A lot of people have beef with Elizabeth Wurtzel, and so do I.

I'll admit there was a part of my late teens where I related to the melodramatic, self-indulgent musings in her acclaimed memoir Prozac Nation. Now, having grown out of that seemingly hopeless phase of my life and gained just a little perspective, I find it hard to sympathize with the overwhelming narcissism that appears to have followed Wurtzel into adulthood. What really bothers me, though, is the fact that she still proclaims to be a feminist despite the problematic contradictions she's spouted in major publications throughout the last year. 

My fury began when I read her article in Harper's Bazaar where she insisted women wearing sweatpants instead of stilettos in public was anti-feminist. She actually says, "Cat calls are not a feminist issue, but apathy is." 

Okay, there are a lot of things wrong with that statement. The vocalized objectification of women from strangers is not a feminist issue? Hm. If I don't care how my looks are perceived by men I'm being anti-feminist? I just don't think this was the point of the Third Wave.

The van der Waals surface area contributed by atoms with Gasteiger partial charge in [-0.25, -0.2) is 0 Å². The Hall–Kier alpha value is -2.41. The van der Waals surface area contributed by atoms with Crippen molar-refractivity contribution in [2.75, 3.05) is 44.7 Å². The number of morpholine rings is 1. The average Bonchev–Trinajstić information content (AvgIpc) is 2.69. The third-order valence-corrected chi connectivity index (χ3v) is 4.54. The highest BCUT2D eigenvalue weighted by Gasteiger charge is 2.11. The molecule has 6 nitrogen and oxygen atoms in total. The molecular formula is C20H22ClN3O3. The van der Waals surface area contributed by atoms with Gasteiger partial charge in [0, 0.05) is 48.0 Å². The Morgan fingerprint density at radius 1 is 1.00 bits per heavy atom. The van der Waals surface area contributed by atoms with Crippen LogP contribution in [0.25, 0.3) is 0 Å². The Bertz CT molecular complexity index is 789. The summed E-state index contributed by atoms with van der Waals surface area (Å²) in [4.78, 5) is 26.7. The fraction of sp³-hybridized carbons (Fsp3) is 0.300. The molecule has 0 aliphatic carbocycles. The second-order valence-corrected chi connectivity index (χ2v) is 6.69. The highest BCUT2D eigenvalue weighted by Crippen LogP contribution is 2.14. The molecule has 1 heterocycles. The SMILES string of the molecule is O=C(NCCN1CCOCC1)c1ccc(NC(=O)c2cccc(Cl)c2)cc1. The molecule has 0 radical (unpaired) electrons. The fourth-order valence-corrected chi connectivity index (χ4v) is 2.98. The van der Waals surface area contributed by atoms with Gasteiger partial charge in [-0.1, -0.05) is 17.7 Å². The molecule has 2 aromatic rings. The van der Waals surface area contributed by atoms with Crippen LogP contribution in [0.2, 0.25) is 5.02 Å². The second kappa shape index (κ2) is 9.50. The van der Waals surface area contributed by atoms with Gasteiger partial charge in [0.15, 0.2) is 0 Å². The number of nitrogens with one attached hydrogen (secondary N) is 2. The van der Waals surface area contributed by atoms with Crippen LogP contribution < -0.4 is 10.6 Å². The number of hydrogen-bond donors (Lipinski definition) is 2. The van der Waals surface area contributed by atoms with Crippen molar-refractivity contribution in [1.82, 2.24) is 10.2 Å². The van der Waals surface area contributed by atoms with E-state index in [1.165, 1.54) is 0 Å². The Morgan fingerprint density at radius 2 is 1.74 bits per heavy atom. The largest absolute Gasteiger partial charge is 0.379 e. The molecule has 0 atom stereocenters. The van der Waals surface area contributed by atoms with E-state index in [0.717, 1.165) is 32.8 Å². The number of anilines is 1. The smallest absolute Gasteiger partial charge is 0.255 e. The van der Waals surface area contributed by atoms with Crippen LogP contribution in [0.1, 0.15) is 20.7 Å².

I was bothered tenfold by Wurtzel's recent long-winded article in New York Magazine about how much she hated 2012, in which she displays her "commitment to feminism" by condemning women who are supported by men, calling them prostitutes, and griping that they are not "treated with due disdain." She continues to judge other women throughout the piece, throwing around pejoratives like a high school burn book.

This isn't a critique on her writing abilities or a reaction fueled by jealousy. By all means, read the articles yourself if you haven't already. I am disillusioned with Wurtzel for the simple fact that she conflates feminism with the slut-shaming and a crusade against ugliness. Thankfully, I'm not the only one. 

Photo via RoleReboot.org.

Tagged in: slut-shaming, prozac nation, elizabeth wurtzel, anti feminist   

The opinions expressed on the BUST blog are those of the authors themselves and do not necessarily reflect the position of BUST Magazine or its staff.


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